The Directors' Fortnight and the Critics' Week

in 66th Cannes Film Festival

by Pierre-Simon Gutman

For many years, the Cannes Critics’ Week was seen as the weak link of the Cannes film festival, lurching behind the shadows of the official Competition on the one side, and the media impact of the Directors’ Fortnight on the other. But after a string of successes, those two parallel selections are finally starting to look like equals, and it is probably for the better: no more competitiveness over who has the best reviews, but a complementary partnership serving the same goal of finding and nurturing new talents and future famous film auteurs.

Probably to distinguish himself, the Directors’ Fortnight general delegate (Edouard Waintrop) has managed to present one of the more diverse selections of Cannes: a science-fiction movie, a horror picture, an animation, a comedy, a documentary, a thriller and an action movie. It’s as if Waintrop wanted to reflect all the colors of today’s filmmaking, thus avoiding the tag of the auteur’s festival. Noble intentions, but the result is definitely a mixed success. Guillaume Galienne’s autobiographical comedy Me Myself and Mum (Les enfants et Guillaume à table) was a hit with the public, but the sci-fi movie Last Days on Mars by Ruairi Robinson and other intrusions of the genre category (We Are What We Are by Jim Mickle, On the Job by Erik Matti) have met with dismal reviews and an almost tepid public response. At the end of the day, it was the more classic (for Cannes) auteur movies which made this year’s Director’s Fortnight. The sweet Singapore movie Ilo Ilo by Anthony Chen — akin to a minor Yi Yi, the Ed Yang classic — won the Camera d’Or. Kaveh Bakhtiari’s L’Escale is a courageous and touching documentary about several immigrants trapped in a flat in Switzerland. The Selfish Giant by Clio Barnard is a classical exercise in the realist British vein, but its director shows some undeniable promise. Blue Ruin by Jeremy Saulnier follows a desperate man as he seeks revenge and faces the consequences. By showing characters that define themselves through their actions, Saulnier finds the remains of a true classic American style, invoking important issues (the violence in American society) with a light, but still relevant, touch.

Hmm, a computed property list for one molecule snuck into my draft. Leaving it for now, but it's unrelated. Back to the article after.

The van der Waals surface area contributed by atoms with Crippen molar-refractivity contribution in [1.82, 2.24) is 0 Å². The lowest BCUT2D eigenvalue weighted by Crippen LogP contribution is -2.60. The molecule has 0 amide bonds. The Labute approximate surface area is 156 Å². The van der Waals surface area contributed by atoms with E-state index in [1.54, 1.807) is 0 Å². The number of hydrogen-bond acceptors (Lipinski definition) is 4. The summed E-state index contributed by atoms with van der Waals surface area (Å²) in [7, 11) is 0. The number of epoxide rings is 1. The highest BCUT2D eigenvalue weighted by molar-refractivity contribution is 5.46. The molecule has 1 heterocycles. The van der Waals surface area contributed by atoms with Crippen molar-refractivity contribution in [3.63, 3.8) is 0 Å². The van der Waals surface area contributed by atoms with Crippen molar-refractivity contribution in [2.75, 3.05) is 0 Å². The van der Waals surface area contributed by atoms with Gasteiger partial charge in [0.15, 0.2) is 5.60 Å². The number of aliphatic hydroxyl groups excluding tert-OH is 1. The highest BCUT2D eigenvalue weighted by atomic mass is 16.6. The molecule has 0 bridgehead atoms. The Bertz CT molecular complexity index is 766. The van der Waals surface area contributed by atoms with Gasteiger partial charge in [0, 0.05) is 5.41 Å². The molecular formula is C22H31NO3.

As for the Critics’ Week, one of their big successes was Salvo (Fabio Grassadonia and Antonio Piazza), an Italian drama about a hit man and his growing feelings for one of his would-be victims. Far from cliches, Salvo is imbued with a slow, almost contemplative tone, seeking to follow the painful personal awakening of its lead protagonist. Paul Wright’s For Those In Peril is a powerful drama that starts in familiar territory (the British realism of the Ken Loach school) to suddenly embrace a daring path that includes madness, guilt, and the representation of the unconscious mind. The Dismantling (Le Demantélement, by Sébastien Pilote) is a touching, almost Fordian drama, about a man who slowly loses all his lif’s work. Strangely, just like in the other parallel section, the Critics’ Week fell short when it tried its hand at genre pictures: Ritesh Batra’s The Lunchbox (Dabba) is a charming but quite inoffensive Indian comedy, while the French movie Our Heroes Died Tonight (Nos Héros sont morts ce soir, by David Perrault) is a highly ambitious but ultimately flawed mix of kitsch, melodrama and film noir.

In many ways, the true success of those selections will be determined only with time: will these movies by unknown directors find an audience and, in the even longer run, will one of them become the new Michael Haneke or Abdullatif Kechiche? The beauty and burden of the Critics’ Week and the Directors’ Fortnight is the perpetual bets they are forced to make on a sometimes distant future. A hard task but, of course, a potentially very satisfying one.

Edited by Carmen Gray